In operation, the horizontal and angled actuators 206, 208 are initially in the retracted position, so no portion of the mechanism protrudes beyond the contact surface of the finger. The tire 134 is placed on the turntable top 162 and the finger linkage (not shown) operated so that all the fingers 186 move radially outward and stop against the lower bead of the tire. Thereafter the fingers are all operated vertically downward so the lower bead is held in a fixed plane a known distance from the turntable. The robot arm tooling is brought into the inside cavity of the tire in the area where the transponder is desired to be placed. The location of the transponder is defined to be in the same angular “clock” position as the finger on which the fixing mechanism 192 is attached. A small patch of adhesive is injected through the robot arm tooling as described on the tire in the area where the transponder will be placed. The robot arm then moves out of the tire and picks up an annular assembly 132, gripping and supporting the annular unit at the transponder housing. The robot returns to the inside of the tire and presses the tag into the adhesive patch (See FIGS. 14 and 15). The gripper on the robot arm then opens to release the transponder (FIG. 16).

Thereafter, the horizontal actuator 206 on the fixing mechanism 192 is pneumatically actuated to move the mechanism radially outward (FIG. 17). The angular actuator 208 is then operated to bring the fork into close bridging relationship with the transponder housing (FIGS. 18 and 19). The turntable is rotated while adhesive is injected on and around the carrier strip 158. The fork 194 remains in a retention position with the transponder housing 156 for almost the full revolution of the tire. After a certain degree of rotation has been completed, there is enough adhesive bonding between the carrier strip 158 and the tire 134 that the friction between the carrier strip and the guide cannot cause the strip to move relative to the tire. At this point in the rotation, the angular actuator is retracted, taking the fork out of retention engagement with the transponder housing 156. The linear actuator is also retracted at this time. The tire containing the annular assembly unit 132 is then removed from the turntable and the system is ready to accept another tire.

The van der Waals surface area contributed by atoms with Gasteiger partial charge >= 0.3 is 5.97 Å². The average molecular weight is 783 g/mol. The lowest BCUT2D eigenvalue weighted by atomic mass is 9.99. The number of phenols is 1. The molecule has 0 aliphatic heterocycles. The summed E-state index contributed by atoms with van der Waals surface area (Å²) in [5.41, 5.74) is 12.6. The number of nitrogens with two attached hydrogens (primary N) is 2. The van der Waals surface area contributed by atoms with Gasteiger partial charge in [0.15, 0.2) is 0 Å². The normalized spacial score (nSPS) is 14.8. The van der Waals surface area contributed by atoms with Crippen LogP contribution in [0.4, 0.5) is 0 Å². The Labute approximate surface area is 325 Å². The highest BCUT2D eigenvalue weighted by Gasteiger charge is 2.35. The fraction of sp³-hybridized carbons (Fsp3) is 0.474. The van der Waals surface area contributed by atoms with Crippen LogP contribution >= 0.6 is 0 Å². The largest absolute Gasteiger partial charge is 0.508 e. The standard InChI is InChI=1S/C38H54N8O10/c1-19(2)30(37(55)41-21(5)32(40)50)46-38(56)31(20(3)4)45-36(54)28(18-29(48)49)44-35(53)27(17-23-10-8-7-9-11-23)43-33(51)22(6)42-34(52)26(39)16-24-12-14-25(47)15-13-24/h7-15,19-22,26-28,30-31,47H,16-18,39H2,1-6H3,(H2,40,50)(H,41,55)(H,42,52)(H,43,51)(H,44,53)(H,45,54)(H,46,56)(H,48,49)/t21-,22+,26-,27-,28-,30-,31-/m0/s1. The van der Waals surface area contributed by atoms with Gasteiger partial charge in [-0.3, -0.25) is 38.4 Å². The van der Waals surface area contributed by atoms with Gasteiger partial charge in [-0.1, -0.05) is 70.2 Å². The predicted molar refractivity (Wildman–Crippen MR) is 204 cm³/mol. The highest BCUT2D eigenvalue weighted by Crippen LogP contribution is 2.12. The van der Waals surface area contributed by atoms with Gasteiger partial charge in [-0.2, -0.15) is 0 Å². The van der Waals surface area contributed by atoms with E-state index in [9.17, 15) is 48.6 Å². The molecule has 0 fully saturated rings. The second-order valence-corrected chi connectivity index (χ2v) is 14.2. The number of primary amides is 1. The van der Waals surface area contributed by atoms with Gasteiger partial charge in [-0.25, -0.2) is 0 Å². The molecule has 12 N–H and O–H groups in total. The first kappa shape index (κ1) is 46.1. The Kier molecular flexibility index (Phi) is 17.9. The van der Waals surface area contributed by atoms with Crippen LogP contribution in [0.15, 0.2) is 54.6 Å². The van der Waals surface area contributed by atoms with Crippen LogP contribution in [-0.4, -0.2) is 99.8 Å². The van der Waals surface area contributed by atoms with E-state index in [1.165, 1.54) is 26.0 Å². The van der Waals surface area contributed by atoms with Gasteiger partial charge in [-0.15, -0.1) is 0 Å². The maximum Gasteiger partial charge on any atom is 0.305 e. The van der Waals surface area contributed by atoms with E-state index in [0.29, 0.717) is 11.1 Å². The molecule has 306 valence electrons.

From the foregoing, it will be appreciated that the subject invention achieves an efficient and reliable connection between an annular assembly and an annular surface. The invention can find application where the attachment of an annular ring to an annular surface is desired, particularly in the attachment of a sensor unit to a tire. The mechanism repeatedly secures the tire to a rotating turntable and effects an initial attachment of the transponder to the tire surface. The mechanism 192 serves to maintain the transponder against the tire while the annular unit is adhered section by section to the tire. Mechanism 192 positively and automatically maintains the transponder in place against the tire at a reference location without imparting damage to the sensor unit.

While the preferred embodiment described above envisions a rotation of the tire 134 on the turntable 160 while the end of arm tooling 10 and hold down mechanism 192 function as intended, it is within the contemplation of the invention that the tire may be maintained stationary on a table surface while the end of arm tooling 10 is configured to rotate within the tire. In the alternative configuration, a relative rotational movement of the end of arm tooling and the tire is achieved through rotation of the arm tooling rather than the tire. In some applications, the tire and the tooling may both move relative to one another. As used herein, the term “rotation” is not intended to mandate a complete revolution. In some applications for non-closed antenna configurations, a partial revolution may suffice to attach the transponder and antenna unit to a tire.